WWB White Paper on Providing Women Access to Financial Services in Response to Proposals by the G‐20 Financial Inclusion Group
January 27, 2012
At the G‐20 Seoul Summit in November 2010, the G‐20 Leaders endorsed the ‘Financial Inclusion Action Plan’ and the creation of the Global Partnership for Financial Inclusion (GPFI). From that came a subgroup on SME finance designed to identify and scale up successful models of SME financing. The group introduced a work stream to address the challenges women entrepreneurs face in growing their businesses, which the group acknowledged as “major bottlenecks to growth and development.” This work stream encompasses research and data, policy recommendations and identification of finance models geared to the needs of women entrepreneurs. According to the subgroup, “In many countries, half or more micro businesses are owned by women. But research shows that a disproportionate share of these businesses fail to grow and evidence so far suggests that access to finance is one major constraint for growth. Other barriers include constraints on mobility, competing household responsibilities, risk aversion, lack of training, exclusion from entrepreneurial networks, and social restrictions.”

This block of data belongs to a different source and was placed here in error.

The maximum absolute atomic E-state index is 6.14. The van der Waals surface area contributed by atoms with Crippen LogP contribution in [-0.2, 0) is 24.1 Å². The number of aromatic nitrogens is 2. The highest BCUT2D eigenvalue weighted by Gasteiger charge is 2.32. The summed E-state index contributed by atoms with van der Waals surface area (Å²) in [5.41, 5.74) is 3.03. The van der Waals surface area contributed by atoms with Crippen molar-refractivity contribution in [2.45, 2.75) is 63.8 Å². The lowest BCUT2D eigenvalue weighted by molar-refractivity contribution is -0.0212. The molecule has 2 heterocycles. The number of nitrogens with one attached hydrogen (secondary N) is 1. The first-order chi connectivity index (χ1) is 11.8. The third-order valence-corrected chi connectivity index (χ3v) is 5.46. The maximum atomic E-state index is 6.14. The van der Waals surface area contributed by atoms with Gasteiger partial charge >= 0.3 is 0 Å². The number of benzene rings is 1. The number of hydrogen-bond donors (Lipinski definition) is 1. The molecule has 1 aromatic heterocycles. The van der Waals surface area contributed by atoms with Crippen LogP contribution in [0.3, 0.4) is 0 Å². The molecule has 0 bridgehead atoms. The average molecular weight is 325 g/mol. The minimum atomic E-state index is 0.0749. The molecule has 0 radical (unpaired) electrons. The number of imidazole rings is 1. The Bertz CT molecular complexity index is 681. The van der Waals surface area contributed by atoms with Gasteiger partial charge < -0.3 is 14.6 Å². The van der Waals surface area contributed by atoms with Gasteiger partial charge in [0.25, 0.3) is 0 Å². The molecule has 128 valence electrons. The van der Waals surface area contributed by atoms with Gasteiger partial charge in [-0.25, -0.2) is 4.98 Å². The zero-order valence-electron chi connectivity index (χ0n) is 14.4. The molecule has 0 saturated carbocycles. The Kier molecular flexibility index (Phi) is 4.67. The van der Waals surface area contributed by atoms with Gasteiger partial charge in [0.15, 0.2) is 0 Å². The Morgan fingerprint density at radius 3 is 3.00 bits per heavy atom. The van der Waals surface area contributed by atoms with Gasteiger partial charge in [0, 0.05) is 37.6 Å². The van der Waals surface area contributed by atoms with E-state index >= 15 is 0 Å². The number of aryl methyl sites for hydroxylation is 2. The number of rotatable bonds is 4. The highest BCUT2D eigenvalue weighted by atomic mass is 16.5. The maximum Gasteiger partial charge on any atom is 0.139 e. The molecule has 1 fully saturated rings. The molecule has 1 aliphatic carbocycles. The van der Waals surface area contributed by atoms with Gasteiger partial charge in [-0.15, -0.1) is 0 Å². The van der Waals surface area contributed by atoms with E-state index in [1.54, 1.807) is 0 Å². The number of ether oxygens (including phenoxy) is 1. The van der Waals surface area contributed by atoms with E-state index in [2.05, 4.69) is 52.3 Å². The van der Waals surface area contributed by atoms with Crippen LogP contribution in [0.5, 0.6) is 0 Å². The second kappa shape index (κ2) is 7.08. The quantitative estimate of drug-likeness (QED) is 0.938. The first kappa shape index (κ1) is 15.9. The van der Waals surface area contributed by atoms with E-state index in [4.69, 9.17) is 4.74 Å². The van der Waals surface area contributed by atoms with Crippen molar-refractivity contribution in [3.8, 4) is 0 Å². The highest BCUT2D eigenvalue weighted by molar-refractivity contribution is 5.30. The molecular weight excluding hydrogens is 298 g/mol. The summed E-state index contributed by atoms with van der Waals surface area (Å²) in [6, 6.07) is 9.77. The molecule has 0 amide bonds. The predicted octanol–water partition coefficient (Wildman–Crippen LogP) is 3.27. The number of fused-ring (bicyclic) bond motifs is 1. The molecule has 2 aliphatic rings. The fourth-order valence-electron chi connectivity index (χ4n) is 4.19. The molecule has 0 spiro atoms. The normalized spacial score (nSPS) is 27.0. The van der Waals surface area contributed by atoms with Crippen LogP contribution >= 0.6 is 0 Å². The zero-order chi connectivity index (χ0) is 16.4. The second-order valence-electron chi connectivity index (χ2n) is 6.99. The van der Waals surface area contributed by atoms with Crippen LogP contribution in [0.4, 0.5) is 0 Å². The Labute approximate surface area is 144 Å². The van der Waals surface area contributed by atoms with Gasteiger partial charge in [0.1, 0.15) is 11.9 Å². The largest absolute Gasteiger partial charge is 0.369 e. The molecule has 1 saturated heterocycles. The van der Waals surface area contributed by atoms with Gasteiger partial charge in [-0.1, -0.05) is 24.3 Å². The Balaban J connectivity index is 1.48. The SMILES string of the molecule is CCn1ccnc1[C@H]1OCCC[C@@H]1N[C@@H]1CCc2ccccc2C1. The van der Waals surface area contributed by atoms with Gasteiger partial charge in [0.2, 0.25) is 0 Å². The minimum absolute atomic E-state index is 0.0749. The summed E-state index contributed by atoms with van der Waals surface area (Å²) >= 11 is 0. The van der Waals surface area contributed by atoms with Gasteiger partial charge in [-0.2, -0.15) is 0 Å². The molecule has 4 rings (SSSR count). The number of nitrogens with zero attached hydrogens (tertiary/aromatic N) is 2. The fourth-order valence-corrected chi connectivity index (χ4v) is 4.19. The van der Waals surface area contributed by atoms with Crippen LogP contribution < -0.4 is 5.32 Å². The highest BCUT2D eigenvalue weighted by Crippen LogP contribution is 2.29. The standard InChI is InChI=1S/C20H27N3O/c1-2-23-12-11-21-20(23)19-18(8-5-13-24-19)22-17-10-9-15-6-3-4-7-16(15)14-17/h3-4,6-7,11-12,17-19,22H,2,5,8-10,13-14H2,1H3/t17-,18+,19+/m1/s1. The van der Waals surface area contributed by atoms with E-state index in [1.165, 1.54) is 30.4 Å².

Within this context, the GPFI released a report, “Strengthening Access to Finance for Women SMEs in Developing Countries,” at the G‐20 Summit in Cannes on November 4, 2011. The report sets out to analyze the issues in improving access to finance for women‐owned businesses. The report highlights key trends, challenges and opportunities for advancing women’s entrepreneurship and increasing their access to finance, including identifying financial and non‐financial institutions with scalable approaches; highlighting knowledge gaps and providing policy recommendations.
Women’s World Banking’s Response
Women’s World Banking (WWB) was asked by several G‐20 governments to comment on the subgroup’s report. We welcomed the opportunity to expand upon the analysis presented in the report and are delighted to see a commitment to financial inclusion by the G‐20 Leaders and their acknowledgement that women face different or additional barriers to entry in accessing finance.